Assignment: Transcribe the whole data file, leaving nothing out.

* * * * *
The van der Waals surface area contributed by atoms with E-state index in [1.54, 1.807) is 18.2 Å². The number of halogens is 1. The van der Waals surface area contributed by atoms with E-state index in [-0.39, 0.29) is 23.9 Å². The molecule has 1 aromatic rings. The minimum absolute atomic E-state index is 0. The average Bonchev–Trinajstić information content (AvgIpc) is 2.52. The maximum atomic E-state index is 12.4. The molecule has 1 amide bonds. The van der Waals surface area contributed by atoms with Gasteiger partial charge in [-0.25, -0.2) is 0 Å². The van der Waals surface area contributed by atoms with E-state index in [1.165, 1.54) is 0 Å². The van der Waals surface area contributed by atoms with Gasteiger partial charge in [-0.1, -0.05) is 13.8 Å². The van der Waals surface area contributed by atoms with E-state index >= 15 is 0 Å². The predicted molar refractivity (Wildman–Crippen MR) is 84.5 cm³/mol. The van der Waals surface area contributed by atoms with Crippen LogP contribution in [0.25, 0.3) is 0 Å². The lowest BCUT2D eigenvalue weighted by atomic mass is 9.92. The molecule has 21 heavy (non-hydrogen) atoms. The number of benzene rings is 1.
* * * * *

The van der Waals surface area contributed by atoms with E-state index in [1.54, 1.807) is 18.2 Å². The number of halogens is 1. The van der Waals surface area contributed by atoms with E-state index in [-0.39, 0.29) is 23.9 Å². The molecule has 1 aromatic rings. The minimum absolute atomic E-state index is 0. The average Bonchev–Trinajstić information content (AvgIpc) is 2.52. The maximum atomic E-state index is 12.4. The molecule has 1 amide bonds. The van der Waals surface area contributed by atoms with Gasteiger partial charge in [-0.25, -0.2) is 0 Å². The van der Waals surface area contributed by atoms with E-state index in [1.165, 1.54) is 0 Å². The van der Waals surface area contributed by atoms with Gasteiger partial charge in [-0.1, -0.05) is 13.8 Å². The van der Waals surface area contributed by atoms with E-state index >= 15 is 0 Å². The predicted molar refractivity (Wildman–Crippen MR) is 84.5 cm³/mol. The van der Waals surface area contributed by atoms with Crippen LogP contribution in [0.25, 0.3) is 0 Å². The lowest BCUT2D eigenvalue weighted by atomic mass is 9.92. The molecule has 21 heavy (non-hydrogen) atoms. The number of benzene rings is 1.